So, you're saying there's a chance.
According to ESPN's Kevin Seifert, the Vikings have a 6.4 percent chance of making it to Super Bowl LIV in Miami.
Vikings Head Coach Mike Zimmer posed the hypothetical question during his postgame press conference Sunday, "Why not us?"
Seifert previewed the Vikings-Saints Wild Card game that will take place in New Orleans at 12:05 p.m. (CT) on Sunday. He offered a "reason for hope," "reason for concern" and the "X factor" ahead of the postseason matchup.
Seifert pointed to running back Dalvin Cook as Minnesota's reason for hope despite being the underdog entering New Orleans. He wrote:
Running back Dalvin Cook is expected to return after missing two weeks because [of injury]. Cook has … averaged 3.1 yards per carry in his final four games of the regular season. But the Vikings offense runs through his ability to hit the outside zone and to be a productive outlet receiver, and there is optimism that he'll be fresh and ready for the playoffs.
The reason for concern posed by Seifert is the game's location. As the No. 6 seed in the NFC, the Vikings will be on the road for the duration of the postseason. Historically, Minnesota has struggled in road playoff games; it won its last one in January 2005, when the Vikings defeated the Packers at Lambeau Field in the Wild Card round.
Seifert called quarterback Kirk Cousins the "X factor" for the Vikings.
For much of the 2019 campaign, Cousins has put up career numbers. In nine games, he posted a passer rating of 111 or higher; in five of those contests, his rating was above 133. Cousins finished the regular season 307-of-444 for 3,603 yards, 26 touchdowns and just six interceptions.
But he has struggled in games, as well, particularly against NFC North opponents Green Bay and Chicago. Seifert pointed out that Cousins' lowest-production outings this season occurred in Vikings losses.
Minneapolis Miracle makes list of decade's top 10 moments
As the Vikings prepare to travel to New Orleans for a Wild Card matchup against the Saints, it's hard to forget the last time the two teams met in the postseason.
NFL International's Neil Reynolds recently compiled what he believes to be the league's 10 most memorable moments of the decade. No surprise, he included in the mix the Minneapolis Miracle, which lifted the 2017 Vikings over the Saints in the Divisional round of the playoffs. Reynolds wrote:
The 2017 playoffs were full of drama … and few games have ever ended in as shocking a fashion as the Divisional round game between the Minnesota Vikings and New Orleans Saints. All hope seemed lost for the Vikings as they prepared to take the game's final snap from their own 39-yard line trailing 24-23. Case Keenum heaved up a prayer, Stefon Diggs caught the ball and when [Saints CB Marcus Williams] overplayed it, the receiver ran down the sideline to complete what became known as the Minneapolis Miracle. In our Sky Sports studio, it was sheer pandemonium as [NFL RedZone's] Scott Hanson nearly lost his voice as he screamed and hopped around like a small child on Christmas morning. He was not alone. It was a special moment as we saw the first playoff game in NFL history decided by a touchdown as time expired.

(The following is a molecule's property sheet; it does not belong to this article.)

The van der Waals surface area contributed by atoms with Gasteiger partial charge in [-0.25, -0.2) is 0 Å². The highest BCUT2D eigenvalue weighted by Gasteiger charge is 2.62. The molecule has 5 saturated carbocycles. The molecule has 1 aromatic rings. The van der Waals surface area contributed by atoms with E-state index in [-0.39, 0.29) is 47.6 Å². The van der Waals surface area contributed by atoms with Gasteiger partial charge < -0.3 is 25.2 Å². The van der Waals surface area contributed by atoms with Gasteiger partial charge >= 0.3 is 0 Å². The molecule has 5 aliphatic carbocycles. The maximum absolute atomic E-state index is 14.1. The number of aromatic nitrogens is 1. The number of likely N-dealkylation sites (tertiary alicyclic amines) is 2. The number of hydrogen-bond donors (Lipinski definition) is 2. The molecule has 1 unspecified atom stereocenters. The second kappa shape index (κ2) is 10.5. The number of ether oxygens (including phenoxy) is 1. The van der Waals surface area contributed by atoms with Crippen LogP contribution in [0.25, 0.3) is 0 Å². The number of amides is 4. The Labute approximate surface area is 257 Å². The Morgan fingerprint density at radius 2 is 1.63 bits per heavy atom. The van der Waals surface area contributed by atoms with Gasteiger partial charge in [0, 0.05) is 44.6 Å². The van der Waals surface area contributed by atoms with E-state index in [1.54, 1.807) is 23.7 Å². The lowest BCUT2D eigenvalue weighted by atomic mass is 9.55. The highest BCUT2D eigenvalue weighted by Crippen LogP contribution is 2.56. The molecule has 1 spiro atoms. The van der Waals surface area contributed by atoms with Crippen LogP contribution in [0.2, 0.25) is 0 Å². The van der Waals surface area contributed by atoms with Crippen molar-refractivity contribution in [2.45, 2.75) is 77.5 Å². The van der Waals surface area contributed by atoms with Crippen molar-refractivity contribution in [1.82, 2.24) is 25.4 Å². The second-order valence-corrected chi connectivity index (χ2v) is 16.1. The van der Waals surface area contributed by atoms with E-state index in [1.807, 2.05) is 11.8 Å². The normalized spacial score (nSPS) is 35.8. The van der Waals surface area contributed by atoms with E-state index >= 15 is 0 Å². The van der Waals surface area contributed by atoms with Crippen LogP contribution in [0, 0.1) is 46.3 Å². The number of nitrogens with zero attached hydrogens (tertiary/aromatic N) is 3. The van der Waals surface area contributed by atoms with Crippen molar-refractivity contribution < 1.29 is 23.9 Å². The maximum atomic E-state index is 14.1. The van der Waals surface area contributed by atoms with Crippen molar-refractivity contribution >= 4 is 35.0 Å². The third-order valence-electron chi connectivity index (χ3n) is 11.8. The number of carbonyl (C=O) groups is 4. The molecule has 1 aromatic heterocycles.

Reynolds also included a handful of Super Bowl moments, including the Patriots comeback to upset the Falcons in Super Bowl LI and "The Philly Special" that saw the Eagles win Super Bowl LII at U.S. Bank Stadium.
And don't forget the Miracle in Miami, when the Dolphins defeated the Patriots in crazy fashion in December 2018. The wacky ending happened just over a year before Miami upset New England once again, this time at Foxborough on Sunday to knock the Patriots to the No. 3 seed.
Craig highlights rookies Hollins, Watts in postgame takeaways
After every Vikings game, Mark Craig of the Star Tribune posts five takeaways from the contest.
In the wake of Sunday's narrow loss to the Bears, during which Minnesota played mainly its reserves, Craig highlighted the performance of Vikings rookies Alexander Hollins and Armon Watts.
Craig urged Vikings fans to "keep an eye" on Watts, whom Minnesota drafted in the sixth round out of Arkansas. He wrote:
The 6-5, 295-pounder was [inactive] for nine games. Then he played seven snaps while notching half a sack in the win at Dallas. Then he played 11 snaps at Seattle while batting the pass that Anthony Harris returned for a touchdown. Sunday was Watts' seventh game and his first start. He didn't disappoint. He had a sack, a forced fumble and was the key force in stopping Mitch Trubisky for no gain on fourth-and-1 from the Chicago 42.
"I was just thinking get penetration, knock [center Cody Whitehair] back as much as I can," said Watts, who gained perfect leverage. "I think I've made the most of some opportunities this year."
Of Hollins, Craig said that he "packed a wallop" in his first significant playing time.
The longest reception of Sunday's game was a 35-yarder by Alexander Hollins. All 166 pounds of him. The undrafted rookie out of Eastern Illinois spent Weeks 2-12 on the Vikings practice squad before being added to the active roster Dec. 2. Sunday was the fifth game he's played, but his two catches for a team-high 46 yards were his first two in the NFL. Meanwhile, former No. 1 draft pick Laquon Treadwell also played and was held without a catch on two targets. The 6-1 Hollins, who caught 80 balls as a senior, made a nice read and adjustment on the 35-yarder.
"It's a play we run on the quick," Hollins told Craig. "I saw man-to-man, so I knew where to go based on that. Sean [Mannion] threw a good ball, and I helped the team."
Hollins' other catch was an 11-yarder on third-and-7.
Craig's other three game-day observations delved into Mannion's performance at quarterback, Kris Boyd's ability to "get under the skin" of Bears receiver Allen Robinson II and the comeback of tackle Aviante Collins, who has missed significant time to injury the past two seasons.